Now, here’s a confession: deep down inside I have the superior mom attitude. My baby is my baby, and nobody knows her like I do. Nobody does what mommy does for her. Only I vomited everything she disliked for 6/9 months, only I felt completed invaded for 37 weeks, and only I writhed in pain for 11 hours of my 21 ½ hour labor! I mean I am M-O-M-M-Y. In my child’s eyes I am almost the equivalent to Jesus, the Miracle Worker! I am all that girl ever needs at the end of the day. These are things I keep to myself though, because it’s fake. It’s my fantasy. Yes, I gave up my body for 37 weeks, had it broken down for almost an entire day, and required up to six weeks recovery, but her father was there through it all. He endured my puke breath; all of his money was spent on hot dogs and chocolate chip cookies. He sat up and did what he could to comfort me when I had acid reflux at 4 a.m. He drove to the hospital and shivered through invasive examinations both times I went into premature labor. If he did all that, why must his duties end?

                When I was 13, I spent a week with my father and little sister. My step mother was only there for about two days, and then she had to leave the country on business. My father never skipped a beat. My sister was a little over a year old at the time, and my father was on point with everything, until I asked to hang out with some friends I made in his town. He called my mother and asked what he should do. She told him, “I’m in New York, you’re in Ohio and she’s there with you. You’re her father. Figure it out. I’m on my break from her (lol).” She didn’t have to tell him twice. After that my father never second guessed himself when I was in his care, at least not to my knowledge. I do know for a fact that was the last time he called my mother to make decisions for him.

                It is automatically assumed these days that fathers are incapable of doing what mothers do, and the truth is they are not! The baby cries, and mommy jumps. Daddy sits idle watching a game. Why? Because Mommy either made it that way, or when it started out that way she allowed it. What’s wrong with taking turns? As the oldest of all five of my siblings, I know all about taking turns… try it, its better than you think. It would also be nice for grandmas to fall back a little bit; particularly maternal grandmas. I applaud all of you who raised us on your own, or with the help of great-grandma, but if your daughter has a man in her life standing in the daddy-role, please let him play it. Mind your business when he makes decisions for his child and disciplines them. You did your part. You raised the young lady that he was blessed to procreate with. Fall back and be grandma. Take the kids to church, give them that unwrapped candy that you always have in your purse, and buy the random toys that mom and dad didn’t have time or money to buy. Just be grandma. Children love grandmas and they love them forever. I still love my grandmas!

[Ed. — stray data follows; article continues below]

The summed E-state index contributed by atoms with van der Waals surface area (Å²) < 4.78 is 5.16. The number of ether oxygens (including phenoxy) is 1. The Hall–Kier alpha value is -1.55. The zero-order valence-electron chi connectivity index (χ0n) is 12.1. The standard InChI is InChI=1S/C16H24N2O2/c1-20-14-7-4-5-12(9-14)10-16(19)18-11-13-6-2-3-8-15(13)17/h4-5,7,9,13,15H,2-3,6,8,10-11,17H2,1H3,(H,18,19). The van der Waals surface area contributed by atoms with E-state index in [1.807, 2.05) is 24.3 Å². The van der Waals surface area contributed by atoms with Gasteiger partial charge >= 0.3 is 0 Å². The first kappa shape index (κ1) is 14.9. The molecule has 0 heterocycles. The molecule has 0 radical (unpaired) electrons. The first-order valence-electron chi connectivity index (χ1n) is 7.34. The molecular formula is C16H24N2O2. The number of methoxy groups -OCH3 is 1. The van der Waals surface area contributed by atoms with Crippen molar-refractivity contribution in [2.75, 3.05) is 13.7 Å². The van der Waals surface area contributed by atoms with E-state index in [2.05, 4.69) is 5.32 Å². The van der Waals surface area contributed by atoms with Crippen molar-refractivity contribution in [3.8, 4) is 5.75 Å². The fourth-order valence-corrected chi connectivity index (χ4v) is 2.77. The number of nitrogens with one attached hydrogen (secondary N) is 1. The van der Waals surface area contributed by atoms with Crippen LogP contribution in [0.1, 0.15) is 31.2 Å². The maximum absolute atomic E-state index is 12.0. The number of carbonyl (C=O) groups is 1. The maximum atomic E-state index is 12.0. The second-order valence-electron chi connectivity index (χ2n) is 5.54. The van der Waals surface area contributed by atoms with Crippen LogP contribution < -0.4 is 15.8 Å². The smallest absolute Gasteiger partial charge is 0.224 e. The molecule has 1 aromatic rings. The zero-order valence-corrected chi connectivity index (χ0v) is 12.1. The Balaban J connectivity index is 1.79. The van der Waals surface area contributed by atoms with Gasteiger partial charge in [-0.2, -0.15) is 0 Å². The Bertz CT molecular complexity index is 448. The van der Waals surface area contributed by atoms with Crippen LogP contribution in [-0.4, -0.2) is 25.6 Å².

I strongly believe that it takes a village to raise a child. Mommy alone is not a village though; she is the leader of the village. Daddy is a leader too. Parents need to remember they gave each other these positions. Mommy could not be a mother, without father, and vice versa. Mothers, lets allow fathers to be fathers so we do not find ourselves overworked with no time for rest. Allow them to be more than an atm, and be encouraging, not degrading. Support them the way that you want to be supported. Yet, if you find yourself having to force him into being a father, your mistake was made when you opened up your pearly gates without a shield, and it is time for some serious revamping. There’s no time for a man who wants to stand and grin when they say “Aw Junior looks just like you,” but he doesn’t even know Junior is lactose intolerant. Everyone has a role when it comes to raising children. Fathers should man up and be fathers. Mother should allow them. Believe me when I say, you, him and your children will benefit from it.